# Is there a way to directly compute maximum of a sum of several Gaussian functions?

I have a problem which goes as follows. I am trying to predict the value of a variable $x$. I also have a set of measurements (the actual context is an image) $x^i$. I know from some training examples that my measurements are able to predict the value of $x$ with varying accuracy; for example, I have that $x \approx N(x^i + \mu^i, \sigma^i)$ for each measurement. That is, the difference between $x$ and $x^i$ gives a normal distribution which I know the mean and variance of.

So, given that I have several measurements $x^i$ each with their own Gaussian predication of $x$, I want to find the most likely value of $x$. My questions are:

1) Am I correct in thinking that the best approach here is to sum the Gaussian PDFs and find the maximum?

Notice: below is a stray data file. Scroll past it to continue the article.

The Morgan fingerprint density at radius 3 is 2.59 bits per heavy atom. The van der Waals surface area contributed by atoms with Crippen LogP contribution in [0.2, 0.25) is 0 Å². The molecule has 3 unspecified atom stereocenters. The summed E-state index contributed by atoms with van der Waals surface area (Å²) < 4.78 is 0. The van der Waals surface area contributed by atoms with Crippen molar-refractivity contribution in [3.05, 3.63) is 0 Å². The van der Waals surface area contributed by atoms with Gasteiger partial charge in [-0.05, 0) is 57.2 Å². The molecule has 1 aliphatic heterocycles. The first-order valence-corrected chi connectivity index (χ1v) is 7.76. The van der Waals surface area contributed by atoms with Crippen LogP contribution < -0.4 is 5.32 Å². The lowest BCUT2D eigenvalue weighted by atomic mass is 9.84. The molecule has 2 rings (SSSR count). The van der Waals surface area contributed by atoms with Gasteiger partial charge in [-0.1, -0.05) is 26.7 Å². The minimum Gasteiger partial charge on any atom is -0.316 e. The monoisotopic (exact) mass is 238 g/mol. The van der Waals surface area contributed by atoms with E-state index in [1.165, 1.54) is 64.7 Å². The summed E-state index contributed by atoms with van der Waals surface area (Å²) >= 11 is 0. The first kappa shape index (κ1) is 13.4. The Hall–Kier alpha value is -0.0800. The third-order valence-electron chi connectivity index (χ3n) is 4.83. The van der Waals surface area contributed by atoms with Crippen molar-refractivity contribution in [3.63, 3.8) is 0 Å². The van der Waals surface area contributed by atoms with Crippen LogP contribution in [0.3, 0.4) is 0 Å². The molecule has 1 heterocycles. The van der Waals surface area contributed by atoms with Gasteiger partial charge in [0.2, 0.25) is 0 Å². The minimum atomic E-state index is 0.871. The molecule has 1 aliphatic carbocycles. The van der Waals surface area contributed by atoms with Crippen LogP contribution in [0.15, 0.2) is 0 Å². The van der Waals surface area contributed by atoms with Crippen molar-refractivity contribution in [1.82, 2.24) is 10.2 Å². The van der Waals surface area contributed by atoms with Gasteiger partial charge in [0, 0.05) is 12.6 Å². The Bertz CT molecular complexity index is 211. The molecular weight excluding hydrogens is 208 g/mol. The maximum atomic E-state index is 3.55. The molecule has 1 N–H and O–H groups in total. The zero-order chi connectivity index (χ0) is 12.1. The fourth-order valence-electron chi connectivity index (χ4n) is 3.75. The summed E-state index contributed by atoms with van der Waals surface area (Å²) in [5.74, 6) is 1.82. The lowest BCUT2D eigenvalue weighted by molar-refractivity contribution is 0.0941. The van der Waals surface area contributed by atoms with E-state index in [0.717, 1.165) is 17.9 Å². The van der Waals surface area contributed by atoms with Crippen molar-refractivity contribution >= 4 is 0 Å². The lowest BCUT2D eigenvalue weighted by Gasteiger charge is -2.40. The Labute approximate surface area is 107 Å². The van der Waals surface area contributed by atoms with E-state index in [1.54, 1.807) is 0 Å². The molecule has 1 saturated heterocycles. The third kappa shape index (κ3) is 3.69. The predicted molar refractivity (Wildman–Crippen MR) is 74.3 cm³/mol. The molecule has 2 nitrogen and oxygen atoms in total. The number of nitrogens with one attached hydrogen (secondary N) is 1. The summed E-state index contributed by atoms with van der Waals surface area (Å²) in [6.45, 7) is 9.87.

And if so:

2) Is there a way to directly compute the maximum of a sum of Gaussian functions?

If I am thinking about this correctly I think it is similar to a Gaussian Mixture Model, although this has yet to help me.

Any reassurance and general advice on my approach would be much appreciated!

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You should not be adding the pdfs together; rather you should (assuming the measurements are independent) be taking the product i.e. add the pdfs on the log scale. A good starting point for any model is to write down the likelihood if you have one; in this case the observations are just a string of Gaussians. Also, you probably want $x^i \sim N(x + \mu^i, \sigma^i)$ which are conditionally independent given $x$; you should model $x$ first (or regard it as an unknown constant) and then the distribution of the $x^i$'s given $x$. –  guy Sep 19 '12 at 16:44